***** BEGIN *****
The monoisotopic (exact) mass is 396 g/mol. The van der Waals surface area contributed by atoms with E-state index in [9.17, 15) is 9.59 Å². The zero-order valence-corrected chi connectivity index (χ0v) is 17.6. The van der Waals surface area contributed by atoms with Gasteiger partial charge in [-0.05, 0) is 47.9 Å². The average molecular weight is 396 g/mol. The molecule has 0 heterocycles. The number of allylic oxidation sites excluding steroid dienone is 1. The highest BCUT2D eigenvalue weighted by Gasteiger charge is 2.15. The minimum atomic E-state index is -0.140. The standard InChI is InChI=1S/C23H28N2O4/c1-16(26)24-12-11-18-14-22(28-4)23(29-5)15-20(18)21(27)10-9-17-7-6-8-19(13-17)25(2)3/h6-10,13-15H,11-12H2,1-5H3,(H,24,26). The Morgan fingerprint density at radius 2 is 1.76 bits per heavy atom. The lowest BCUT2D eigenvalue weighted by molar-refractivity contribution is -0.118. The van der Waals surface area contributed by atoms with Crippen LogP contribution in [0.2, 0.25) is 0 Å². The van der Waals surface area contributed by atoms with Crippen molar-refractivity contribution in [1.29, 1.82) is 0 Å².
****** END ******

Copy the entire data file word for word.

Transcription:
The monoisotopic (exact) mass is 396 g/mol. The van der Waals surface area contributed by atoms with E-state index in [9.17, 15) is 9.59 Å². The zero-order valence-corrected chi connectivity index (χ0v) is 17.6. The van der Waals surface area contributed by atoms with Gasteiger partial charge in [-0.05, 0) is 47.9 Å². The average molecular weight is 396 g/mol. The molecule has 0 heterocycles. The number of allylic oxidation sites excluding steroid dienone is 1. The highest BCUT2D eigenvalue weighted by Gasteiger charge is 2.15. The minimum atomic E-state index is -0.140. The standard InChI is InChI=1S/C23H28N2O4/c1-16(26)24-12-11-18-14-22(28-4)23(29-5)15-20(18)21(27)10-9-17-7-6-8-19(13-17)25(2)3/h6-10,13-15H,11-12H2,1-5H3,(H,24,26). The Morgan fingerprint density at radius 2 is 1.76 bits per heavy atom. The lowest BCUT2D eigenvalue weighted by molar-refractivity contribution is -0.118. The van der Waals surface area contributed by atoms with Crippen LogP contribution in [0.2, 0.25) is 0 Å². The van der Waals surface area contributed by atoms with Crippen molar-refractivity contribution in [1.29, 1.82) is 0 Å².